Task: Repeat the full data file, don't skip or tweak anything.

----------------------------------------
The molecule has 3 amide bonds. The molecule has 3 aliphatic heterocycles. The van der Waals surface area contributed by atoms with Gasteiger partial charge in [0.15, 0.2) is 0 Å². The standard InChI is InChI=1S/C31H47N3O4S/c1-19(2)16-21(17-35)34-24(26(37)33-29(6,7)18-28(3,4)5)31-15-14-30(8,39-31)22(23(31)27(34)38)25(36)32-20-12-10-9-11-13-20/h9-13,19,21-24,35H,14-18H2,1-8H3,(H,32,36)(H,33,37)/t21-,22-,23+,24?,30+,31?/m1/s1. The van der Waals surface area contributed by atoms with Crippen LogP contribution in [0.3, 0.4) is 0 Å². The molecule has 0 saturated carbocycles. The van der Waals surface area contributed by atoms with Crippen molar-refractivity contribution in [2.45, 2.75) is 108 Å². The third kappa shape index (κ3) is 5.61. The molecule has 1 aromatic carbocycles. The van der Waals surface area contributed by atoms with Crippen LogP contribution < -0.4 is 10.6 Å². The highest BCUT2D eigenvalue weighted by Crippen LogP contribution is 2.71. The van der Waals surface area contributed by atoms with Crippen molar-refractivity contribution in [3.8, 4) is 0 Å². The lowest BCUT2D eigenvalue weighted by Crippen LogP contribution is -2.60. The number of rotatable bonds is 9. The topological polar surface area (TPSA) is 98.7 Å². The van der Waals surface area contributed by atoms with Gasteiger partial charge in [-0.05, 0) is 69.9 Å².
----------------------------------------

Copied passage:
The molecule has 3 amide bonds. The molecule has 3 aliphatic heterocycles. The van der Waals surface area contributed by atoms with Gasteiger partial charge in [0.15, 0.2) is 0 Å². The standard InChI is InChI=1S/C31H47N3O4S/c1-19(2)16-21(17-35)34-24(26(37)33-29(6,7)18-28(3,4)5)31-15-14-30(8,39-31)22(23(31)27(34)38)25(36)32-20-12-10-9-11-13-20/h9-13,19,21-24,35H,14-18H2,1-8H3,(H,32,36)(H,33,37)/t21-,22-,23+,24?,30+,31?/m1/s1. The van der Waals surface area contributed by atoms with Crippen LogP contribution in [0.3, 0.4) is 0 Å². The molecule has 0 saturated carbocycles. The van der Waals surface area contributed by atoms with Crippen molar-refractivity contribution in [2.45, 2.75) is 108 Å². The third kappa shape index (κ3) is 5.61. The molecule has 1 aromatic carbocycles. The van der Waals surface area contributed by atoms with Crippen LogP contribution < -0.4 is 10.6 Å². The highest BCUT2D eigenvalue weighted by Crippen LogP contribution is 2.71. The van der Waals surface area contributed by atoms with Crippen molar-refractivity contribution in [3.8, 4) is 0 Å². The lowest BCUT2D eigenvalue weighted by Crippen LogP contribution is -2.60. The number of rotatable bonds is 9. The topological polar surface area (TPSA) is 98.7 Å². The van der Waals surface area contributed by atoms with Gasteiger partial charge in [-0.05, 0) is 69.9 Å².